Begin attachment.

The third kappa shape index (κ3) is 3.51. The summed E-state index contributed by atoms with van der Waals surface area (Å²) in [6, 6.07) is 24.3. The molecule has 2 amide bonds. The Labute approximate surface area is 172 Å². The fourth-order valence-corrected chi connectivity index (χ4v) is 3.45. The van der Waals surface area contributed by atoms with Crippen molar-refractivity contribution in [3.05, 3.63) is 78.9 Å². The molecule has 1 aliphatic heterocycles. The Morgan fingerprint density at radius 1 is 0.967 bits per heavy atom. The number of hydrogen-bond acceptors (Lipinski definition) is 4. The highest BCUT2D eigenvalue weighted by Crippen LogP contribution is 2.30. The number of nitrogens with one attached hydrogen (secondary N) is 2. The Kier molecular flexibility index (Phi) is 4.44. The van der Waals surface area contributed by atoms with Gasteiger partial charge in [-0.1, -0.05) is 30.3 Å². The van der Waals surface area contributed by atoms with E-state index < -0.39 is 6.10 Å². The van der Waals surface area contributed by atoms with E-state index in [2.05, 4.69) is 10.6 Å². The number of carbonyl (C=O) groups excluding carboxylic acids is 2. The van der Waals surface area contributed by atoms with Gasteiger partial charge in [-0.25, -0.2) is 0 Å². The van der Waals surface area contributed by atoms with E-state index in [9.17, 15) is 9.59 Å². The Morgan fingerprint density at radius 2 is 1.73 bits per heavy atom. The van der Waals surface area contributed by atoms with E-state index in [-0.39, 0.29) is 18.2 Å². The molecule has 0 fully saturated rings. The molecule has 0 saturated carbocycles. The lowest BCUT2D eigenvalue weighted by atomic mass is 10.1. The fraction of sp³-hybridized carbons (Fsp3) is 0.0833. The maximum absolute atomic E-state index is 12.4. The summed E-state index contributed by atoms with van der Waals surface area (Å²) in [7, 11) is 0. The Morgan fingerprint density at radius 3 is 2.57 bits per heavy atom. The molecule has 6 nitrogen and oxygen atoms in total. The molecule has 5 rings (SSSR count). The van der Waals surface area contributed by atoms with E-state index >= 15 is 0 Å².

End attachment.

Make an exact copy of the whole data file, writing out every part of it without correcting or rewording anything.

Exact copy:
The third kappa shape index (κ3) is 3.51. The summed E-state index contributed by atoms with van der Waals surface area (Å²) in [6, 6.07) is 24.3. The molecule has 2 amide bonds. The Labute approximate surface area is 172 Å². The fourth-order valence-corrected chi connectivity index (χ4v) is 3.45. The van der Waals surface area contributed by atoms with Crippen molar-refractivity contribution in [3.05, 3.63) is 78.9 Å². The molecule has 1 aliphatic heterocycles. The Morgan fingerprint density at radius 1 is 0.967 bits per heavy atom. The number of hydrogen-bond acceptors (Lipinski definition) is 4. The highest BCUT2D eigenvalue weighted by Crippen LogP contribution is 2.30. The number of nitrogens with one attached hydrogen (secondary N) is 2. The Kier molecular flexibility index (Phi) is 4.44. The van der Waals surface area contributed by atoms with Gasteiger partial charge in [-0.1, -0.05) is 30.3 Å². The van der Waals surface area contributed by atoms with E-state index < -0.39 is 6.10 Å². The van der Waals surface area contributed by atoms with E-state index in [2.05, 4.69) is 10.6 Å². The number of carbonyl (C=O) groups excluding carboxylic acids is 2. The van der Waals surface area contributed by atoms with Gasteiger partial charge in [-0.25, -0.2) is 0 Å². The van der Waals surface area contributed by atoms with E-state index in [9.17, 15) is 9.59 Å². The Morgan fingerprint density at radius 2 is 1.73 bits per heavy atom. The van der Waals surface area contributed by atoms with E-state index in [-0.39, 0.29) is 18.2 Å². The molecule has 0 fully saturated rings. The molecule has 0 saturated carbocycles. The lowest BCUT2D eigenvalue weighted by atomic mass is 10.1. The fraction of sp³-hybridized carbons (Fsp3) is 0.0833. The maximum absolute atomic E-state index is 12.4. The summed E-state index contributed by atoms with van der Waals surface area (Å²) in [7, 11) is 0. The Morgan fingerprint density at radius 3 is 2.57 bits per heavy atom. The molecule has 6 nitrogen and oxygen atoms in total. The molecule has 5 rings (SSSR count). The van der Waals surface area contributed by atoms with E-state index >= 15 is 0 Å².